In an effort to help the private sector adapt their workplaces to be more family-friendly, the Salt Lake Chamber’s nonprofit foundation, Utah Community Builders, has partnered with Voices for Utah Children and United Way of Salt Lake to create a guide entitled “Family-Friendly Workplaces: A Guide for Utah Business Leaders.” This guide answers many pressing questions the business community may have, including: How does child care affect communities?
The state of Utah boasts a wide variety of city and town sizes, ranging from rural to urban and everything in between. No matter where you live in our beautiful state, though, there’s one thing that makes it home: community. Utah’s communities, and their values of unity, service and support, are central to the lifestyles we enjoy.
A big part of what makes our communities so great is the people. Utahns care about each other, and in times of hardship, we band together to get the work done. During the coronavirus pandemic, for example, our business community figured out how to stay safe while keeping our economy strong. We were creative and forward thinking in our problem solving, and it paid off.
Now, however, our state is facing a new, pressing problem: 77% of Utahns live without access to child care. This statistic makes our state a “child care desert.” Families are not the only ones affected, either. A future with more care center closures, growing child care deserts, and fewer options for families means greater economic costs for communities everywhere.
As a business community, we must once more be creative and forward thinking in our problem solving and do what we can to help. By investing in high-quality day care programs and implementing other child care solutions, we can benefit our communities and society at large. Because high-quality early childhood programs promote healthy development, they can generate savings by counteracting the need for more expensive interventions later in a child’s life.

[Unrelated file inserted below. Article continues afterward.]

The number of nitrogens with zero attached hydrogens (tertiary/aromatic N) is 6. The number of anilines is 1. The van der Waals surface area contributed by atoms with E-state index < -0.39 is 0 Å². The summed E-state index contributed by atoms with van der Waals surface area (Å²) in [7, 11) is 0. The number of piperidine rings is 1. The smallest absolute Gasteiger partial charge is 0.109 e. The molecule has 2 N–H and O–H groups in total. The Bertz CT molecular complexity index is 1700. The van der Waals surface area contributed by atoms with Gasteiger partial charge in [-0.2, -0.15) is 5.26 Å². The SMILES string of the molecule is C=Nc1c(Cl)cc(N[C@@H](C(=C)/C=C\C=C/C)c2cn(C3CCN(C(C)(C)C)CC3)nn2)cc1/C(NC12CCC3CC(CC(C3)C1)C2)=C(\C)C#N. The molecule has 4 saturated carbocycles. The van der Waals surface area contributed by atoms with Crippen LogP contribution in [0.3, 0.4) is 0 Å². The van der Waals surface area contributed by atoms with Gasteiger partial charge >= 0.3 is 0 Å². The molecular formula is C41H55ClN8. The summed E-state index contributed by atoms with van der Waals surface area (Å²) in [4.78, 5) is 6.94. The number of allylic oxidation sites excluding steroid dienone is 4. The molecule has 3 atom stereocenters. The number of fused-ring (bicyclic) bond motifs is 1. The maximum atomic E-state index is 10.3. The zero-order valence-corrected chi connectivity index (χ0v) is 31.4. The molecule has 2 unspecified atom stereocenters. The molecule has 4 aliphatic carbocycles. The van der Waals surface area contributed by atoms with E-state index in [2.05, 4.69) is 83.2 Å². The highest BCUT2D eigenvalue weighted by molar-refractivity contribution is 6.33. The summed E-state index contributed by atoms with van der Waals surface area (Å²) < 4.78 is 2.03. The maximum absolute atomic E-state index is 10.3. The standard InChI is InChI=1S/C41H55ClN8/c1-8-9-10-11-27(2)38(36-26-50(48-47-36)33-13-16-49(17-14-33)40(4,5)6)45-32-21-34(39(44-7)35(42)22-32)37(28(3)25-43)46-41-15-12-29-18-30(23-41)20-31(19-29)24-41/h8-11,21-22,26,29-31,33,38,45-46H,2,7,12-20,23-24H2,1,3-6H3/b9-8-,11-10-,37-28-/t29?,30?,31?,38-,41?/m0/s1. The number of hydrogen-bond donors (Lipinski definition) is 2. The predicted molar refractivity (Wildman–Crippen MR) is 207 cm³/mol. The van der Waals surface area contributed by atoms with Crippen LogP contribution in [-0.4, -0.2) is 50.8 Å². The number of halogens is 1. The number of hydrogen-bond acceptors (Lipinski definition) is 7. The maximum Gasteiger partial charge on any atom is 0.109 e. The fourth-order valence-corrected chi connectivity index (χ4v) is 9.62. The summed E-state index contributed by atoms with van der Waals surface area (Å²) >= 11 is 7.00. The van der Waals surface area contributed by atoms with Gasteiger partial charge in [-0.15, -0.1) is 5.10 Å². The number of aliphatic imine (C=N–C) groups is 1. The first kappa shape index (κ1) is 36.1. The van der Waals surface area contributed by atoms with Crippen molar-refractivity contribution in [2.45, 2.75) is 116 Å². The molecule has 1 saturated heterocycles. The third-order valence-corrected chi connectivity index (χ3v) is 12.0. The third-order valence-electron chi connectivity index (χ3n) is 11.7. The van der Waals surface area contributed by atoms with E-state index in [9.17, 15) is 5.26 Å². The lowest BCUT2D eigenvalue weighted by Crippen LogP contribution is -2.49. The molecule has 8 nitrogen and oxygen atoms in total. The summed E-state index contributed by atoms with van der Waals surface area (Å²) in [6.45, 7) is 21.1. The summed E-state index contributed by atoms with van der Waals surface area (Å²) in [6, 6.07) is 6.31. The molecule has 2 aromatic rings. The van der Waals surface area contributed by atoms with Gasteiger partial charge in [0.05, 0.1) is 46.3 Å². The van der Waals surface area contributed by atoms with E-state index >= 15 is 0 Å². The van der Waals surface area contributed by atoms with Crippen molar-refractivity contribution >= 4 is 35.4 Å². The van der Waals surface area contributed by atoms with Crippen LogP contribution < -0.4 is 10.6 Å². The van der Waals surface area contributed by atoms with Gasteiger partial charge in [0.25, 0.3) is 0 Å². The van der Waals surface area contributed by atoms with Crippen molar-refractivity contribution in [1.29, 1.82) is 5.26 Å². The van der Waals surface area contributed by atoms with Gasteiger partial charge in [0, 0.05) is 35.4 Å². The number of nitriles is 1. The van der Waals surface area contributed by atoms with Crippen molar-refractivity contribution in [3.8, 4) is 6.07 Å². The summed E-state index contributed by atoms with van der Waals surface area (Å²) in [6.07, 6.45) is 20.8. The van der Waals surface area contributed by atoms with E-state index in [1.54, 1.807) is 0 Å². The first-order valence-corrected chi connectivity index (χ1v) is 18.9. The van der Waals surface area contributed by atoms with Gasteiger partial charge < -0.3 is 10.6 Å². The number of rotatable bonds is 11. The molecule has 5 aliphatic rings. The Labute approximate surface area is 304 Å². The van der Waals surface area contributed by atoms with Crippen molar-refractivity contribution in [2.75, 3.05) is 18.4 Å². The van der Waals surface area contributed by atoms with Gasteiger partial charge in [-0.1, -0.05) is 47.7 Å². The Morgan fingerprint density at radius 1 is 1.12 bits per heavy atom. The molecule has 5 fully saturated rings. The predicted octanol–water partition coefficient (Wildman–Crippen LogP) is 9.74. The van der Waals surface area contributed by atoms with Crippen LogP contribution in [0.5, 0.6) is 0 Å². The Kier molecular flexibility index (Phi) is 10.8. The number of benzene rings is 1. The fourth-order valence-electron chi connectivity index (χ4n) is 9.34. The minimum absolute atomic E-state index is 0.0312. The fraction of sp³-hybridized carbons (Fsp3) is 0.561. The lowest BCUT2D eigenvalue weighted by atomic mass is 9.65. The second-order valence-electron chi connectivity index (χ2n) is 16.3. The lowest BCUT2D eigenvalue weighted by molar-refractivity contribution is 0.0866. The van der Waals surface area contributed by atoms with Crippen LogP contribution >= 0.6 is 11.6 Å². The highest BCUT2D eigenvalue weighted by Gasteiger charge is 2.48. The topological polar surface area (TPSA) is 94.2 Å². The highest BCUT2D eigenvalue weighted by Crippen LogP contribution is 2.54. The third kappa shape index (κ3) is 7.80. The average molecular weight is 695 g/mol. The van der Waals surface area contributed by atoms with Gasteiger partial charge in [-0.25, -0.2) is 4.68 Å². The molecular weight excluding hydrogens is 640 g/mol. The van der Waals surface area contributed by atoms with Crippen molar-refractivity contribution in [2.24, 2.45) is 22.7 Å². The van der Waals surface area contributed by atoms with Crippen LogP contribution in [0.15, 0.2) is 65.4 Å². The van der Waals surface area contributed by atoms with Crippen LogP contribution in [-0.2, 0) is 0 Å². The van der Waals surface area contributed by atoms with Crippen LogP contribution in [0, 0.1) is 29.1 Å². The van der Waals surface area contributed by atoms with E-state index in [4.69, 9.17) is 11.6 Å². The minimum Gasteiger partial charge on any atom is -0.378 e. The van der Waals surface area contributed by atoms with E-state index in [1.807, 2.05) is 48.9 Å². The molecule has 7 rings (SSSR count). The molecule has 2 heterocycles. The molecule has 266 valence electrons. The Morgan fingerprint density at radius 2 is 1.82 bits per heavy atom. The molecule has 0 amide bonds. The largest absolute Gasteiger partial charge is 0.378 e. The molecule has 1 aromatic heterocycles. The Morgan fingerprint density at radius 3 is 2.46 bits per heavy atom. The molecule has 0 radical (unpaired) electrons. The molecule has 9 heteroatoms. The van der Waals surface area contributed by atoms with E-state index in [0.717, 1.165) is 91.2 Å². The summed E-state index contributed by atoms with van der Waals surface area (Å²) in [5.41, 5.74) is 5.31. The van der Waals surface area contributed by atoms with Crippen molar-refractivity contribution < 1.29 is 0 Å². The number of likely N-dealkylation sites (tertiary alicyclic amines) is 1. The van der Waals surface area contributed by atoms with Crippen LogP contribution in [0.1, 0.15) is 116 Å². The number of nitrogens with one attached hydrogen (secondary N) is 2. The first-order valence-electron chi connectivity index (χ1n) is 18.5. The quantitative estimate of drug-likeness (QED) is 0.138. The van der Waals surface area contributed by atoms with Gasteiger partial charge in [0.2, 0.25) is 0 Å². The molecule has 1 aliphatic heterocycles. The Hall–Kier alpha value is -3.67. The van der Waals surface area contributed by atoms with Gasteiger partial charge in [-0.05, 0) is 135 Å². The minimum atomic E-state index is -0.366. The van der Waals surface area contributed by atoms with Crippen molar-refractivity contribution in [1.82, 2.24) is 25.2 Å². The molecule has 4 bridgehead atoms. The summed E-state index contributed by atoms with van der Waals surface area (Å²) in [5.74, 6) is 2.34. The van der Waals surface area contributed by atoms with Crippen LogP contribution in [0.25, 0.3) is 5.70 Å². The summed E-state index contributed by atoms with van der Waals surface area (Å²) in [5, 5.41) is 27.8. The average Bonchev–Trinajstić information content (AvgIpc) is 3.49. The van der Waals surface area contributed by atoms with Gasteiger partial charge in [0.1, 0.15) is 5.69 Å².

Studies show that participation in high-quality early care can help children avoid special education, grade repetition, early parenthood and incarceration — all outcomes that imply large costs for our communities and for society. Furthermore, children (over the long term) and parents who participate in such programs are more likely to be employed; thus revenue from their taxes and enhanced buying power can positively contribute to the economy.
We recommend CEOs, presidents, managers and human resource professionals throughout Utah’s business community carefully review the contents of the new Family-Friendly Workplaces toolkit and consider steps they can take in their organizations to support the child care needs and overall well-being and success of their employees.
For more information on how child care impacts communities, read more from the Family Friendly Workplaces guide. With the private sector’s help, we can invest in Utah parents, children and families, making our state an even better place for business.